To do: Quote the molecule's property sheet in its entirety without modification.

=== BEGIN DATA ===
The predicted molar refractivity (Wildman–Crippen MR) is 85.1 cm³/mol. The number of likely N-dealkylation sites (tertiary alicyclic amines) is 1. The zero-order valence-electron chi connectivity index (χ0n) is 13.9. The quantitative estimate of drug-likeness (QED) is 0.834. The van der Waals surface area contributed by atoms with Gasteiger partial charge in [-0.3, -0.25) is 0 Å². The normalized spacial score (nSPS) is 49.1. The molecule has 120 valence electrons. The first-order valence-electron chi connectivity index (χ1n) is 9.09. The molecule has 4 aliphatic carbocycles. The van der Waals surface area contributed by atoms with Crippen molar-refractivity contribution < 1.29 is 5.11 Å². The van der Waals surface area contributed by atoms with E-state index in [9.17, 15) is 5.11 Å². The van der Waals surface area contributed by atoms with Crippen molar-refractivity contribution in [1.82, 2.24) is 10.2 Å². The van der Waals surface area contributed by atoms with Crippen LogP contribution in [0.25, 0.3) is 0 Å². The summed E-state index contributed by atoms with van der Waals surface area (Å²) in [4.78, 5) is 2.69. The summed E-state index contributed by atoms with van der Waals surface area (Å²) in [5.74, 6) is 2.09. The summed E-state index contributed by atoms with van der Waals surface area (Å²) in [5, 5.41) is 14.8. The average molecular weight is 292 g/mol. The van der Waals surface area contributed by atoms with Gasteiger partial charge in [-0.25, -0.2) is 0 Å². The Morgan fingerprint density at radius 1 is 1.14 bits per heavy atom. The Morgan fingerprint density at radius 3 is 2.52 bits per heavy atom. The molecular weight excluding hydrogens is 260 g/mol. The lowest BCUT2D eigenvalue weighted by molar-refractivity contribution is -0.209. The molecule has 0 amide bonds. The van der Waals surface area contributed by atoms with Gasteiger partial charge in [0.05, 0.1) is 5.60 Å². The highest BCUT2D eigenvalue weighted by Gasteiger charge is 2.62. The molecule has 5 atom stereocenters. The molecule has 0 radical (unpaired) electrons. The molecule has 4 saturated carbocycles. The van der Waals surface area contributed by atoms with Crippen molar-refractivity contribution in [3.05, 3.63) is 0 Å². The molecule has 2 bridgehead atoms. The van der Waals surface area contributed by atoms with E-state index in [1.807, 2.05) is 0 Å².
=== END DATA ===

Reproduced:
The predicted molar refractivity (Wildman–Crippen MR) is 85.1 cm³/mol. The number of likely N-dealkylation sites (tertiary alicyclic amines) is 1. The zero-order valence-electron chi connectivity index (χ0n) is 13.9. The quantitative estimate of drug-likeness (QED) is 0.834. The van der Waals surface area contributed by atoms with Gasteiger partial charge in [-0.3, -0.25) is 0 Å². The normalized spacial score (nSPS) is 49.1. The molecule has 120 valence electrons. The first-order valence-electron chi connectivity index (χ1n) is 9.09. The molecule has 4 aliphatic carbocycles. The van der Waals surface area contributed by atoms with Crippen molar-refractivity contribution < 1.29 is 5.11 Å². The van der Waals surface area contributed by atoms with E-state index in [9.17, 15) is 5.11 Å². The van der Waals surface area contributed by atoms with Crippen molar-refractivity contribution in [1.82, 2.24) is 10.2 Å². The van der Waals surface area contributed by atoms with Crippen LogP contribution in [0.25, 0.3) is 0 Å². The summed E-state index contributed by atoms with van der Waals surface area (Å²) in [4.78, 5) is 2.69. The summed E-state index contributed by atoms with van der Waals surface area (Å²) in [5.74, 6) is 2.09. The summed E-state index contributed by atoms with van der Waals surface area (Å²) in [5, 5.41) is 14.8. The average molecular weight is 292 g/mol. The van der Waals surface area contributed by atoms with Gasteiger partial charge in [-0.25, -0.2) is 0 Å². The Morgan fingerprint density at radius 1 is 1.14 bits per heavy atom. The Morgan fingerprint density at radius 3 is 2.52 bits per heavy atom. The molecular weight excluding hydrogens is 260 g/mol. The lowest BCUT2D eigenvalue weighted by molar-refractivity contribution is -0.209. The molecule has 0 amide bonds. The van der Waals surface area contributed by atoms with Gasteiger partial charge in [0.05, 0.1) is 5.60 Å². The highest BCUT2D eigenvalue weighted by Gasteiger charge is 2.62. The molecule has 5 atom stereocenters. The molecule has 0 radical (unpaired) electrons. The molecule has 4 saturated carbocycles. The van der Waals surface area contributed by atoms with Crippen molar-refractivity contribution in [3.05, 3.63) is 0 Å². The molecule has 2 bridgehead atoms. The van der Waals surface area contributed by atoms with E-state index in [1.807, 2.05) is 0 Å².